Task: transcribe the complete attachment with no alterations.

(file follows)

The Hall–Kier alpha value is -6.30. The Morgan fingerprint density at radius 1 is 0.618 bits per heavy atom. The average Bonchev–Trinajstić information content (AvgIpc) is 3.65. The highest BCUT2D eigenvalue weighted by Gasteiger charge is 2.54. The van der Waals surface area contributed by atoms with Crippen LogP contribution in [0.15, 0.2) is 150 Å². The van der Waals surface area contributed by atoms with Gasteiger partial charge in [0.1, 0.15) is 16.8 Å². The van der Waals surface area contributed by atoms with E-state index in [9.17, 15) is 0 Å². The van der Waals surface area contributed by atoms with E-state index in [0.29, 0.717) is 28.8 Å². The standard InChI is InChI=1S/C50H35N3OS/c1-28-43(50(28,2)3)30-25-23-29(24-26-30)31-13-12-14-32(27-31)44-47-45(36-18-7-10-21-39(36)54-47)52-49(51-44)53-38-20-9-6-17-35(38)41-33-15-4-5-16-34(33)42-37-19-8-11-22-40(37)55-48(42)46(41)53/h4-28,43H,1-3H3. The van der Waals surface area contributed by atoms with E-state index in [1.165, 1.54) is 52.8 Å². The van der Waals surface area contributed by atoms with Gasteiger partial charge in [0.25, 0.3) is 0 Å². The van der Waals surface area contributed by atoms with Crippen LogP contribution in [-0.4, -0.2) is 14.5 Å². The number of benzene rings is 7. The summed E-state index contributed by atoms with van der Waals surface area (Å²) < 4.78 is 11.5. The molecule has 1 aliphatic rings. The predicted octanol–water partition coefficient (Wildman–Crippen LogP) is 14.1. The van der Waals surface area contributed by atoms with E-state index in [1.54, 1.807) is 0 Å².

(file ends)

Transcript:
The Hall–Kier alpha value is -6.30. The Morgan fingerprint density at radius 1 is 0.618 bits per heavy atom. The average Bonchev–Trinajstić information content (AvgIpc) is 3.65. The highest BCUT2D eigenvalue weighted by Gasteiger charge is 2.54. The van der Waals surface area contributed by atoms with Crippen LogP contribution in [0.15, 0.2) is 150 Å². The van der Waals surface area contributed by atoms with Gasteiger partial charge in [0.1, 0.15) is 16.8 Å². The van der Waals surface area contributed by atoms with E-state index in [9.17, 15) is 0 Å². The van der Waals surface area contributed by atoms with E-state index in [0.29, 0.717) is 28.8 Å². The standard InChI is InChI=1S/C50H35N3OS/c1-28-43(50(28,2)3)30-25-23-29(24-26-30)31-13-12-14-32(27-31)44-47-45(36-18-7-10-21-39(36)54-47)52-49(51-44)53-38-20-9-6-17-35(38)41-33-15-4-5-16-34(33)42-37-19-8-11-22-40(37)55-48(42)46(41)53/h4-28,43H,1-3H3. The van der Waals surface area contributed by atoms with E-state index in [1.165, 1.54) is 52.8 Å². The van der Waals surface area contributed by atoms with Gasteiger partial charge in [0.25, 0.3) is 0 Å². The van der Waals surface area contributed by atoms with Crippen LogP contribution in [-0.4, -0.2) is 14.5 Å². The number of benzene rings is 7. The summed E-state index contributed by atoms with van der Waals surface area (Å²) < 4.78 is 11.5. The molecule has 1 aliphatic rings. The predicted octanol–water partition coefficient (Wildman–Crippen LogP) is 14.1. The van der Waals surface area contributed by atoms with E-state index in [1.54, 1.807) is 0 Å².